The place smelled of damp cardboard. Then again, this was monsoon season and every day that I’d been in town had seen torrential downpours roll through.
I was standing on Pansodan Street in the heart of Rangoon, Burma. During the heyday of military rule, this was a hotbed of quiet sedition, lined with a string of bookshops in which hushed voices plotted the overthrow of a maniacal, totalitarian government.
Today, it’s overrun by one consumer-electronics store after another — including the one I had stepped into to meet a portly store owner about Burma’s dramatic rise in consumerism since the military government stepped aside and began reforming the economy.
But this isn’t a story specifically about Burma. It’s about retailing, and how, when given even the slightest hint of hope, retail finds a way to thrive … which means that those investing in emerging markets routinely book monumental gains.
Think of it as a portal back in time to one of the greatest investment trends in history: the rise of the American consumer class.
Every year, a research outfit known as A.T. Kearney publishes the Global Retail Development Index, which ranks the world’s developing economies in terms of the attractiveness of their retail landscape. It’s designed for retailers that are looking to understand where opportunities exist globally and why — but it’s also a great tool for investors, because it serves as a roadmap to the hottest retail markets in the world today.
Economies ultimately grow because of people. A place like China initially lifted itself up because of the manufacturing economy it built, but manufacturing can only go so far in propelling a country. At some point, economies need local consumers to demand local stuff. When that trend begins to move in — when countries begin showing up in the A.T. Kearney report — it means investing in emerging markets and their local retail is where we, as investors, will find some of the greatest opportunities.
Emerging Markets Want It All
I’ve traveled to every habitable continent on the planet, hitting 53 countries along the way. I’ve trekked through shopping malls and retail outlets in Western economies, highly developed emerging markets, lowly developed emerging markets, and even places like Burma that barely cling to “frontier market” status.
No matter where I alight, one fact is universal: Everyone wants to live like we do in America.
They want TVs and refrigerators. They want laptops and cellphones. They want fast food and hygienic supermarkets and cars and cartons of milk and budget airlines and washing machines and boxes of cookies and chocolates. They want everything. And increasingly they have the money to buy what they want.
Which is exactly why the global ranking is so instructive for investors.
Put your money to work in these emerging markets and be patient. Over time you’re going to accumulate vast profits as local consumers do exactly what we did in America starting in the late 1940s: BUY BUY BUY!
Growing Consumer Sector
Topping this year’s list: China, which returns to the top spot for the first time since 2010. That’s not terribly shocking. China is massive, its consumers have increasing sums of money to spend, and they’re competing aggressively against us in the West for everything from fine wine to rare collectibles and even milk powder. My Profit Seeker readers are all over the Chinese consumer because those consumers represent such a monumental investment trend.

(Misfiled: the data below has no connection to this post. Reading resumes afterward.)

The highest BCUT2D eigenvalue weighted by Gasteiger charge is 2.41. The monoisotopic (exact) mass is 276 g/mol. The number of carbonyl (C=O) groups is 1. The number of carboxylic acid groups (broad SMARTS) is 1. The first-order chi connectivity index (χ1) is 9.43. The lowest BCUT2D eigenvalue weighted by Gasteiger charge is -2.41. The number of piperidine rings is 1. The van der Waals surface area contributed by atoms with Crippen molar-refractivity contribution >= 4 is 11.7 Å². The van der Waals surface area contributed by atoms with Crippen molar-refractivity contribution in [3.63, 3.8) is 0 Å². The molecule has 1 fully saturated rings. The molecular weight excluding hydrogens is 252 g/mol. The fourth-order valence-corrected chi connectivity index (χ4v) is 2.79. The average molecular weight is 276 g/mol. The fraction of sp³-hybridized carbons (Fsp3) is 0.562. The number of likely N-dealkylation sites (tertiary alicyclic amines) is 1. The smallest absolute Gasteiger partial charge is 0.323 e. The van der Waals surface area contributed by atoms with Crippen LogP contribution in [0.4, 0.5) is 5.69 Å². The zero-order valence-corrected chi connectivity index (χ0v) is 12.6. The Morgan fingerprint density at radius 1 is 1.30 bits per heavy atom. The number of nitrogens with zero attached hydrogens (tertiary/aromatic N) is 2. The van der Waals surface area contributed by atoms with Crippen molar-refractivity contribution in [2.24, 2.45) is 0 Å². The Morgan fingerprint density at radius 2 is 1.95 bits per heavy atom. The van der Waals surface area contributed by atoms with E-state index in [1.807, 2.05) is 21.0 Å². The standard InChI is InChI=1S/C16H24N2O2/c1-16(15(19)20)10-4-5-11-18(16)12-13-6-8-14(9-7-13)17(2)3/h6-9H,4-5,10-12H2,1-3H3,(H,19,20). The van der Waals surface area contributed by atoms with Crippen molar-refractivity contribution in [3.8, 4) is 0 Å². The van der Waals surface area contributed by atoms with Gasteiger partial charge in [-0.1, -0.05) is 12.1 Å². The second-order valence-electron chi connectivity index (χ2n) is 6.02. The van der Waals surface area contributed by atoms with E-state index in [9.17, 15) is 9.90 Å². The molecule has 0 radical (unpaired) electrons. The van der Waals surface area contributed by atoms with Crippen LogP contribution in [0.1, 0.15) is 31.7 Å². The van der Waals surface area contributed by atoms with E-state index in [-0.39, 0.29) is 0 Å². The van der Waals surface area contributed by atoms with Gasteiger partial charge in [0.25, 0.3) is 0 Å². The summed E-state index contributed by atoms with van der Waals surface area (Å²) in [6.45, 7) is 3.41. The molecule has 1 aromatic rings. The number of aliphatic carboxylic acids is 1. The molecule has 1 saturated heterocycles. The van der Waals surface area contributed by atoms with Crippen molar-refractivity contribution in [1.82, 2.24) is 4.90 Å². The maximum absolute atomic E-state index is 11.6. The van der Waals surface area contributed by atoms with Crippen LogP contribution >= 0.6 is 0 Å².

More interesting, however, are other countries on the list.
Mongolia didn’t even crack the top 30 last year and it’s now fifth. Qatar has never been ranked, yet the wealthy Arab enclave landed the No. 4 spot this year. Colombia, one of my favored destinations for investing, has climbed into the top 20.
To be sure, aside from China many of these countries are a challenge for the average investor to put money to work. But that doesn’t mean you should write them off and move on. There are ways to benefit.
Several months ago, I helped my friends at EverBank design a certificate of deposit that plays to the emerging markets that are growing the fastest — because where you find fast-growth economies, you find a fast-growth consumer sector.
It’s called the MarketSafe Future EconomiesSM, comprised of the currencies of what I call the New G7 economies: Brazil, Russia, India, China, Turkey, Mexico and Indonesia — the next seven largest economies behind the existing G7. (Russia is not in the CD because of technical issues tied to sanctions the U.S. and Europe have placed on the country.)
The thing is, the New G7 today actually generate a level of economic output that surpasses the traditional G7. That means we are now living in a New G7 world, and from here on out the New G7 will continue to grow larger, and at a faster pace, than the old world order.
Every one of the New G7 economies ranks in the top 30 of the A.T. Kearney report. They are among the most opportunistic retailing opportunities in the world today — which means they are among the most opportunistic investment opportunities today.
As their consumers continue to drive local economies, the local currency will naturally strengthen.
And the best part of this as it relates to the Future EconomiesSM CD is that you have no risk of loss. Because EverBank made this a MarketSafe CD, you can never lose a penny, even if the currencies all decline in value. No matter what, you will always get back at least what you invested, as long as you don’t withdraw your money before expiration. And if after five years the CD is up even marginally, you’re guaranteed a minimum 10% return … and if it’s up more than 10%, you get the full return.
It’s a no-lose way to benefit from all those consumers from emerging markets who are out spending scads of ruble, yuan, rupiah and pesos on all the same kinds of things you and I are buying every day.
Until next time, stay Sovereign…
Jeff D. Opdyke
Editor, Profit Seeker